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Rush Skeleton Weed
Rush Skeletonweed is a herbaceous, relatively long-lived perennial member of the sunflower family. Its life-cycle beings in fall with seed germination and seedling establishment as well as regrowth from perennial roots. Plants usually overwinter as rosettes which closely reemble common dandelion. The hairless basal leaves are 2 to 5 inches long and 1/2 to 2 inches wide. Rush Skeletonweed grows whenever temperatures are above freezing,but usually initiates rapid spring growth in March or April.
During late spring, a spindly stem elongates form the center of the rosette reaching 1 to 4 feet tall. At this time, the basal leaves have a deep, irregular teeth that generally point backward the stem base. The stem has a few narrow, inconspicuous leaves, giving the plant a skeleton-like appearance. An important characteristic of rush skeletonweed is the stiff downward-pointing hairs on the lower 4 to 6 inches of the stem. The remainder of the stem is relatively smooth or has a few rigid hairs. All plant parts, including the leaf, stem and roots, exude a milky latex when cut or broken.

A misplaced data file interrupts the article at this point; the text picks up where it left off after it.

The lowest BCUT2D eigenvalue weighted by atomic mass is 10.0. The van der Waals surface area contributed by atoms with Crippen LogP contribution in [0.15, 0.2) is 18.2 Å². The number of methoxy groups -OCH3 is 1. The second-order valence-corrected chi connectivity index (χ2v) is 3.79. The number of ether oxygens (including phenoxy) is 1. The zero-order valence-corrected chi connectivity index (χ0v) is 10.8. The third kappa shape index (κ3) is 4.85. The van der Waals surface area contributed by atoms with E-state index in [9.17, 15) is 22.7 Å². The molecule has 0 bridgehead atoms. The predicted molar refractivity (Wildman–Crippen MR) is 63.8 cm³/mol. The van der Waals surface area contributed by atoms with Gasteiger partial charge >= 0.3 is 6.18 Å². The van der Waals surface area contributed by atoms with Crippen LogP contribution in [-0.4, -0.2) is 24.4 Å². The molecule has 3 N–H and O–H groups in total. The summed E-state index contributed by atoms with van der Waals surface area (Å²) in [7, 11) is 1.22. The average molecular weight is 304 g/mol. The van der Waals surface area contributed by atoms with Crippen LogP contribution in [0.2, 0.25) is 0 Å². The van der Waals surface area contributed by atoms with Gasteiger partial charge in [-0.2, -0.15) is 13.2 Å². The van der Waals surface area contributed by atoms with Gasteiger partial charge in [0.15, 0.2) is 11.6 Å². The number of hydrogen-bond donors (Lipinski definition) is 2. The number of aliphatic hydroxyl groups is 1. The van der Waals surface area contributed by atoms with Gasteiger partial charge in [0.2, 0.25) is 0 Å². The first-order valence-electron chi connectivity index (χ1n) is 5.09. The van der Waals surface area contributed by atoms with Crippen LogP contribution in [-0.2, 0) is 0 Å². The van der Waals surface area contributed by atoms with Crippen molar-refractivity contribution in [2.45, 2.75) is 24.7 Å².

Flowering begins in early summer and continues until fall along with seed development. The bright yellow flowers develop along the stem and branch tips.
Stop the Spread
Rush Skeletonweed is a serious threat to Montana lands!!
Lake County Weed District is offering a $50 reward for any new sites.
Please contact us 406-883-7330
DO NOT CUT OR TRANSPORT THIS WEED